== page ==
2. In­dia’s tax po­licy for streng­the­ning the coun­try as a busi­ness lo­ca­tion

I be­lieve that con­sis­tent, re­lia­ble, ex­tra­ju­di­cial tax po­si­ti­ons and their ad­mi­nis­tra­tion are im­port­ant to make In­dia more at­trac­tive to for­eign in­ves­tors. The new go­vern­ment has also ta­ken se­veral steps to re­duce the num­ber of le­gal dis­pu­tes.

3. The tax po­licy In­dia will pur­sue in the fu­ture 

The go­vern­ment is cracking down on il­li­cit funds and il­li­cit en­rich­ment. In ad­di­tion, in­ter­na­tio­nal best prac­tices are being ap­plied and tax ra­tes are being made more com­pe­ti­tive. As men­tio­ned above, the go­vern­ment is also ta­king se­veral steps to re­duce the num­ber of le­gal dis­pu­tes.

USA

John C. Berens CPA, NE Regional Tax Partner, Global Tax Leader, CliftonLarsonAllen LLP, Charlotte, USA
John C. Be­rens
CPA, NE Re­gio­nal Tax Part­ner, Glo­bal Tax Lea­der, Clif­ton­Lar­so­nAl­len LLP, Char­lotte, USA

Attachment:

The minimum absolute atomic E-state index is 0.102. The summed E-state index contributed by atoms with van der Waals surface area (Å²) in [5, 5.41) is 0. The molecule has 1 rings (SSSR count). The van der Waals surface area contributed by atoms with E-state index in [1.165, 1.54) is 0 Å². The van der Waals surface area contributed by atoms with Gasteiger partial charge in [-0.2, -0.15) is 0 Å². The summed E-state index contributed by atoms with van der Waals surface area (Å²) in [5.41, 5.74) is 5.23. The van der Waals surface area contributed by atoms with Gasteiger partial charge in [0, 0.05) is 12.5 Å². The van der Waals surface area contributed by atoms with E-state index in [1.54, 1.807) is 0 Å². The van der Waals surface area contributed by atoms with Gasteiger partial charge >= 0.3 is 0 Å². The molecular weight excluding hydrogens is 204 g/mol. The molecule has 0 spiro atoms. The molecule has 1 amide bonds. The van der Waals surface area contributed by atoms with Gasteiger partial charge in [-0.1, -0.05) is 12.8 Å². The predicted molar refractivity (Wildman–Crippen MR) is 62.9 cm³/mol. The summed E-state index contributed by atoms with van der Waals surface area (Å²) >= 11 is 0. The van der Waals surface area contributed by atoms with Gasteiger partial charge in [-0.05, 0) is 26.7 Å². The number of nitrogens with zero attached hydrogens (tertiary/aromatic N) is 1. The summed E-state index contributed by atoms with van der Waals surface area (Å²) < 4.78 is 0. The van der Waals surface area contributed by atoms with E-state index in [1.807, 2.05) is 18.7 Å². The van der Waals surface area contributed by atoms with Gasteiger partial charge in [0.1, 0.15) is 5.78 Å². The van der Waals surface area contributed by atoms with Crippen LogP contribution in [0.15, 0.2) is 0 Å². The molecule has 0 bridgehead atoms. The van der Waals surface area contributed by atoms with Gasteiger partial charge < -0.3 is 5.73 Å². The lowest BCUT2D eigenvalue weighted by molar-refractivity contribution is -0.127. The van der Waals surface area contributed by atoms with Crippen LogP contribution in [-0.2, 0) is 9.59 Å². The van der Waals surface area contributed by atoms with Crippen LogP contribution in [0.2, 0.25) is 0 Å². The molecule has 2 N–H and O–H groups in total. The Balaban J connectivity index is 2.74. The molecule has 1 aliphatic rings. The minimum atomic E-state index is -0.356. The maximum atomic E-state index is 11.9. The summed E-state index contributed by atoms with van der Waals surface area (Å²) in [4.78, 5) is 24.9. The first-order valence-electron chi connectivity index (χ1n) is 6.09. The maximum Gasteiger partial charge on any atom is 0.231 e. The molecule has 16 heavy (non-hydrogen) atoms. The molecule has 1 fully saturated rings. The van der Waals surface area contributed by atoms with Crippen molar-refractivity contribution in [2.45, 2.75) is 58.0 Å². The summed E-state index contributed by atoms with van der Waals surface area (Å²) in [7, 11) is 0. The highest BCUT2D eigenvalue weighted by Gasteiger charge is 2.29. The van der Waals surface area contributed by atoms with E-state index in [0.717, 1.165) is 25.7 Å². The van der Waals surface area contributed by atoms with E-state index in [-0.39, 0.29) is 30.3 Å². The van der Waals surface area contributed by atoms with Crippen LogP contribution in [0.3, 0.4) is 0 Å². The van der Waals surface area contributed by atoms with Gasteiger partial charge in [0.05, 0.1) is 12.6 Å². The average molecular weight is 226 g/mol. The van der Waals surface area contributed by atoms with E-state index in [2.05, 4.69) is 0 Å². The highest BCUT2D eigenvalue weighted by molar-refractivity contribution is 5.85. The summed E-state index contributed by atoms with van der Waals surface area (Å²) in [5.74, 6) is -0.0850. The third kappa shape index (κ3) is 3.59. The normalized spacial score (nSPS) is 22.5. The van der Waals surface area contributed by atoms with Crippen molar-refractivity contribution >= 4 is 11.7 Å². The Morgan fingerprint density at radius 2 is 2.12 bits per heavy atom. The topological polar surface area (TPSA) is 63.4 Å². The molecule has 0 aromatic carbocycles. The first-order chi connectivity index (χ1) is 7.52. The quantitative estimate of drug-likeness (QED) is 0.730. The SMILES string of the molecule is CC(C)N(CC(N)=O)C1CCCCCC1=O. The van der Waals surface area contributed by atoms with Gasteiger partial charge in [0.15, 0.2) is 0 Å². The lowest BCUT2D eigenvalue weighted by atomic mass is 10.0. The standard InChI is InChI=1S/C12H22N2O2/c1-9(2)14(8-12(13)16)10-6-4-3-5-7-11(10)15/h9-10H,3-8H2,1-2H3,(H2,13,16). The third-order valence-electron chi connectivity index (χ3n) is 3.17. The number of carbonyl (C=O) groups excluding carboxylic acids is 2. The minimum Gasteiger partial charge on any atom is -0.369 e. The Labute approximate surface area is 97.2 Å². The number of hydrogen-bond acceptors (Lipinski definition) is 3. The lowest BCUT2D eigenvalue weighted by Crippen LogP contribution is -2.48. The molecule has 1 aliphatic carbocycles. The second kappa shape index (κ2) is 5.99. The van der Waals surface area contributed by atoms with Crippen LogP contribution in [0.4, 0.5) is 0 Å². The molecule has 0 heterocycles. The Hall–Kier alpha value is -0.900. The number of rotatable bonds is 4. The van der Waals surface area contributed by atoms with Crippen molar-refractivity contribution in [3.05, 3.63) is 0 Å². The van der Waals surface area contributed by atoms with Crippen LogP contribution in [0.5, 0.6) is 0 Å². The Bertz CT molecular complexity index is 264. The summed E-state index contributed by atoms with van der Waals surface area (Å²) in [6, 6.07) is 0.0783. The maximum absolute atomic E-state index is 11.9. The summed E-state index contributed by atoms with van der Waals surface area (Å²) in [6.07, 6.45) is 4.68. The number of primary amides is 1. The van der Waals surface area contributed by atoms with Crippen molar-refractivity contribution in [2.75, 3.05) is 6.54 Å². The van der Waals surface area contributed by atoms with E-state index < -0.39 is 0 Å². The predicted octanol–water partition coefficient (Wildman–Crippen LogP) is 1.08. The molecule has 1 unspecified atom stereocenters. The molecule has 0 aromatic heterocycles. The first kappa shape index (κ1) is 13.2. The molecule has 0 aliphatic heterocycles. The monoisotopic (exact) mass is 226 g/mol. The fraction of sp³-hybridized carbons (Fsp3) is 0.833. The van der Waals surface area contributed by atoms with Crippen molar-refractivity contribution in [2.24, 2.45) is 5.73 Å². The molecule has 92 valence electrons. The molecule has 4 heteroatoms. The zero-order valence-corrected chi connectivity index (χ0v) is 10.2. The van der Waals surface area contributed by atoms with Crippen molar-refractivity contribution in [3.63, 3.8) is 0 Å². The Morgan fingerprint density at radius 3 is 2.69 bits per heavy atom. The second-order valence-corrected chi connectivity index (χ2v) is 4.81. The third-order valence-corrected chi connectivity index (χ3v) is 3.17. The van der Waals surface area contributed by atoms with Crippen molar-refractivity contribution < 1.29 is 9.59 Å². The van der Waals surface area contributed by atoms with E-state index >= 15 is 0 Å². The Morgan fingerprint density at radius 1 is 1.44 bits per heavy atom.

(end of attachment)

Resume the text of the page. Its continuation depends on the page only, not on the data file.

1. BEPS ac­tions al­re­ady im­ple­men­ted in the USA

In re­sponse to the pres­sure ex­er­ted by the OECD for in­crea­sed trans­pa­rency bet­ween mem­ber sta­tes, the United Sta­tes De­part­ment of the Tre­asury and the In­ter­nal Re­ve­nue Ser­vice (IRS) re­leased fi­nal re­gu­la­ti­ons in 2016 that re­quire coun­try-by-coun­try re­por­ting (CbCR) by en­ti­ties that are the ul­ti­mate pa­rent en­tity of a mul­ti­na­tio­nal en­ter­prise with an­nual re­ve­nue of USD 850 mil­lion or more in the im­me­dia­tely pre­ce­ding re­por­ting pe­riod. The form for the CbC re­port, which is still being de­ve­lo­ped, must be at­ta­ched to the pa­rent en­tity’s in­come tax re­turn and fi­led with the IRS by the due date for that re­turn, in­clu­ding any ex­ten­si­ons. Failure to com­ply with the re­gu­la­ti­ons on dis­clo­sure of the re­port could lead to sanc­tions being im­po­sed, spe­ci­fi­cally fi­nes of up to USD 10,000 for each an­nual re­por­ting pe­riod in which the re­port is not fi­led.